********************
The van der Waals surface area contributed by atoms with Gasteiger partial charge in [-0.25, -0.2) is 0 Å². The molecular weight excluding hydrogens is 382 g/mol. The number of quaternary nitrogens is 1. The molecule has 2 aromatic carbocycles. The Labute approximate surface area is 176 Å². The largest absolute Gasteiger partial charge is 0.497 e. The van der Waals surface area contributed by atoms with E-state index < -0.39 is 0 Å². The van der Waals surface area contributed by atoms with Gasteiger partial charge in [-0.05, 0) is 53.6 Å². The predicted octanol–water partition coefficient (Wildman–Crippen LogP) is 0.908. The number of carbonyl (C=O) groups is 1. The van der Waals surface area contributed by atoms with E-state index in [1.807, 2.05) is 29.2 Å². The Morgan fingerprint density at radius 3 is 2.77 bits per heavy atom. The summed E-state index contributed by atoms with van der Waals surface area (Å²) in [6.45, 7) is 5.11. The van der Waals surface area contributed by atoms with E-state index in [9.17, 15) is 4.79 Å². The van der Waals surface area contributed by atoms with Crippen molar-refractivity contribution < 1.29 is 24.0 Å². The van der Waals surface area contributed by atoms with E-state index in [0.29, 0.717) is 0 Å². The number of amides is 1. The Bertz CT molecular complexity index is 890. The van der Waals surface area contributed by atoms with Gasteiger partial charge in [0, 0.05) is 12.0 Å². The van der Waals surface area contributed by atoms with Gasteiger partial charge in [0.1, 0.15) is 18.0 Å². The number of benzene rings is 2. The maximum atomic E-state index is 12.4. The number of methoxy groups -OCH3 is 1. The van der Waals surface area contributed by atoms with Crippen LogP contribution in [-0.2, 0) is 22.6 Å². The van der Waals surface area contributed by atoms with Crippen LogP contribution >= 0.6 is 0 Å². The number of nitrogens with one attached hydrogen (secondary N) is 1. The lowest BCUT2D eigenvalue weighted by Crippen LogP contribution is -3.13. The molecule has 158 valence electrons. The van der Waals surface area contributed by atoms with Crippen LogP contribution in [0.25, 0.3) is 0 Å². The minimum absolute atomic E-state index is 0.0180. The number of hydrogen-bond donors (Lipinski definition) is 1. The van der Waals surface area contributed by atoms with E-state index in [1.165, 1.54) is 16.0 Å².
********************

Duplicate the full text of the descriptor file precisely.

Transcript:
The van der Waals surface area contributed by atoms with Gasteiger partial charge in [-0.25, -0.2) is 0 Å². The molecular weight excluding hydrogens is 382 g/mol. The number of quaternary nitrogens is 1. The molecule has 2 aromatic carbocycles. The Labute approximate surface area is 176 Å². The largest absolute Gasteiger partial charge is 0.497 e. The van der Waals surface area contributed by atoms with E-state index < -0.39 is 0 Å². The van der Waals surface area contributed by atoms with Gasteiger partial charge in [-0.05, 0) is 53.6 Å². The predicted octanol–water partition coefficient (Wildman–Crippen LogP) is 0.908. The number of carbonyl (C=O) groups is 1. The van der Waals surface area contributed by atoms with E-state index in [1.807, 2.05) is 29.2 Å². The Morgan fingerprint density at radius 3 is 2.77 bits per heavy atom. The summed E-state index contributed by atoms with van der Waals surface area (Å²) in [6.45, 7) is 5.11. The van der Waals surface area contributed by atoms with E-state index in [9.17, 15) is 4.79 Å². The van der Waals surface area contributed by atoms with Crippen molar-refractivity contribution < 1.29 is 24.0 Å². The van der Waals surface area contributed by atoms with E-state index in [0.29, 0.717) is 0 Å². The number of amides is 1. The Bertz CT molecular complexity index is 890. The van der Waals surface area contributed by atoms with Gasteiger partial charge in [0, 0.05) is 12.0 Å². The van der Waals surface area contributed by atoms with Gasteiger partial charge in [0.1, 0.15) is 18.0 Å². The number of benzene rings is 2. The maximum atomic E-state index is 12.4. The number of methoxy groups -OCH3 is 1. The van der Waals surface area contributed by atoms with Crippen LogP contribution in [-0.2, 0) is 22.6 Å². The van der Waals surface area contributed by atoms with Crippen LogP contribution >= 0.6 is 0 Å². The number of nitrogens with one attached hydrogen (secondary N) is 1. The lowest BCUT2D eigenvalue weighted by Crippen LogP contribution is -3.13. The molecule has 158 valence electrons. The van der Waals surface area contributed by atoms with Crippen LogP contribution in [0.25, 0.3) is 0 Å². The minimum absolute atomic E-state index is 0.0180. The number of hydrogen-bond donors (Lipinski definition) is 1. The van der Waals surface area contributed by atoms with E-state index in [1.165, 1.54) is 16.0 Å².